People are stuck on a highway in Virginia

I am so glad I closed the office Monday or I would have been in that jam all night. I have been stuck on 95/495 before, once for 7 hours and once for 9 hours. When there is an accident blocking 95 there is no way to move and even if you reach an exit, it seems like they are all also blocked. Then people run out of gas or patience and abandon their cars in the middle of the street which makes everything worse. Closing 95 does nothing for the people already stuck and with bad weather, there are often no alternative routes available.

Thank you for the effort, but it is exactly that kind of op-ed fearmongering that prompted my curiosity.

This is putting it mildly.

Quite some time ago I was there during a “storm” for which an inch of snow was predicted - and about 75% that much actually arrived. This pretty well ended normal life from noon (when the first flakes arrived) to the next morning (when pleasant weather left only traces of snow in well-shaded areas). I could get around on foot and thus spectate rather than participate in the driving craziness.

I was amazed by signs that appeared at service stations: “We have tire chains” “Chains sold and mounted”. (I grew up in upstate NY where snow was plentiful and maybe 1% of drivers - the ones that lived some ways down an unmaintained road - owned chains.)

Best scene was in early afternoon the next day: Sun and temps in the mid-40s had left roads dry and in perfect condition. A strange noise drew my attention: it was a Georgetown police car rolling down the street with chains on all 4 wheels.

From the article:

“[The tow truck driver] was a messenger from God,” Rao said. “I literally was in tears.”

What was the message, pray tell? “I can send snow anytime I want. You should be prepared. FEAR ME!”

This article on WMAR’s website quotes Virginia government officials as stating that the rain which fell before it started snowing would have made pre-treating the roads ineffective, i.e., it would have washed the salt off.

A perfect storm.

This is a key bit in the scale of Monday’s mess – this is a stretch where it is not quite easy to get around a choke in I-95 in bad weather. In this instance almost anywhere you could be exiting between Richmond and Fredericksburg, and then in the first half (or maybe even two thirds) of the way between Fredericksburg and the Beltway (whether trying to get to US-1, the sole other primary highway between Richmond and DC, or just to not be in the backup) you would be exiting onto another road that on top of being smaller capacity would also be in poor driving conditions, and services would be thin on the ground.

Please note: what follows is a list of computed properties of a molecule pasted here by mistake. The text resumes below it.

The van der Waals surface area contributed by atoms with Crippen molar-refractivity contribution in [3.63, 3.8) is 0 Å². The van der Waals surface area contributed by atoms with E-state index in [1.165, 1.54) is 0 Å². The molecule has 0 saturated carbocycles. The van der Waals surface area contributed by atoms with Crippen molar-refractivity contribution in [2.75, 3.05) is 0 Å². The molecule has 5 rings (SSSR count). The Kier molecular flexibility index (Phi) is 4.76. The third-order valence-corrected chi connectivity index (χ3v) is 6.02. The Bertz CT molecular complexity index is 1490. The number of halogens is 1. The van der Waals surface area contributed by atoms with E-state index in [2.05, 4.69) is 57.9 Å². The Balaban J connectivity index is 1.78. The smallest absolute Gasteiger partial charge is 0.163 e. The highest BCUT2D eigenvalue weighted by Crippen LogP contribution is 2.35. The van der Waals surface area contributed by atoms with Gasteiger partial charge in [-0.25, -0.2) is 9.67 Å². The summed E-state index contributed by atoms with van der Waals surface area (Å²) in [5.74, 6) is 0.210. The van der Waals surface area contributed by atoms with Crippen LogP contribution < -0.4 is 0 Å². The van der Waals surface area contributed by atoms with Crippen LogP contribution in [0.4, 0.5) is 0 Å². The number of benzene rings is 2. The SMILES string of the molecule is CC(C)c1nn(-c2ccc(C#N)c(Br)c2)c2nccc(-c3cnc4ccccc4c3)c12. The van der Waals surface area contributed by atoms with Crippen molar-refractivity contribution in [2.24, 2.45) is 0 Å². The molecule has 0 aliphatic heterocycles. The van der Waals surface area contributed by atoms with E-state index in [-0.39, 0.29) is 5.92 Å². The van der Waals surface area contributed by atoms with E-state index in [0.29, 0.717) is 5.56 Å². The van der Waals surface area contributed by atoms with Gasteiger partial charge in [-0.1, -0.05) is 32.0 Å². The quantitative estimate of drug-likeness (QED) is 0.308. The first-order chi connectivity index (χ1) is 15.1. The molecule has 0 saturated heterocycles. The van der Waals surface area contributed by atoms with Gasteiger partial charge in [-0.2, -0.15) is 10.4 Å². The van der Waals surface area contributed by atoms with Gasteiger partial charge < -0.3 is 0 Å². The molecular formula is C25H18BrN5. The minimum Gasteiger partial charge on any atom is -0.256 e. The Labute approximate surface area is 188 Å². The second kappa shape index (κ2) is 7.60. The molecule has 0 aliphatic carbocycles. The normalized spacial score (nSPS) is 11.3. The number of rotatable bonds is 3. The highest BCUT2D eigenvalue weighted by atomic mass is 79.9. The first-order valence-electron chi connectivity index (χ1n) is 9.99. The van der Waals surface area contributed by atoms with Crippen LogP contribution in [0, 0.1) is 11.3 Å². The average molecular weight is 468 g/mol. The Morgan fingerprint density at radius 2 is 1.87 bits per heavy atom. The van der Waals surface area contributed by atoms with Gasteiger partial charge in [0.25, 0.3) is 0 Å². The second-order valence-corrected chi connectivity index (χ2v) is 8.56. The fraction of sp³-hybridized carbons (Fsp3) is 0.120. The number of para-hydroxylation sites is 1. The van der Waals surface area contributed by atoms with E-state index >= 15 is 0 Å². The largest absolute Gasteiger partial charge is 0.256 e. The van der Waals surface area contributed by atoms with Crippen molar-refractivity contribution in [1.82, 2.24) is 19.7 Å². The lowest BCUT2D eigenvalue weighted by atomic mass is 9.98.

Yeah. As a proponent of electric cars, I didn’t love that article - the author seemed to really be pointing out that EVs Are A Bad Idea. But the reality is, there would indeed be some concerns in extreme conditions.

We drive 95 between Springfield, VA and Richmond, VA somewhat regularly - and as noted, there really is no alternative. Ignoring snow: the only alternate route is US1: the Rappahannock River is a bottleneck that you literally cannot avoid unless you go a hundred or more miles out of the way, on far worse roads. I spent a fair bit of time poring over maps at one point, trying to find SOME way to avoid 1 or 95, and the river crossings mandate that you have to use one of those routes at some point.

Naturally, if 95 is backed up, everyone else is bailing onto US1 - so that’s not any better. It’s at least as hilly, with more curves, and plenty of traffic lights. Not my idea of fun in icy conditions.

Really, 95 is the only viable route all the way down into mid-Florida (which we’ve also driven quite a few times). I’ve been stuck in jams in NC, SC and Georgia - all but one of which had no obvious cause (one was due to what was evidently a very nasty accident). It serves a significant percentage of the country’s population and gross domestic product.

I’m a bit surprised that there weren’t reports of massive backups on the DC Beltway (maybe nobody could get to it!!).

I guess, maybe. But even if they did have the forethought to keep emergency supplies in their vehicles, it’s not like you can keep drinks in your car for the possibility that you might be trapped in traffic overnight. Best case scenario if it’s cold enough to snow, your drinks freeze. Worst, they freeze and split the container causing a mess.

I forgot about a bottle of water a couple days ago and the only reason it didn’t tear though the thin bottle as it froze was I’d drank a couple ounces of the water before misplacing the bottle so it had room to expand.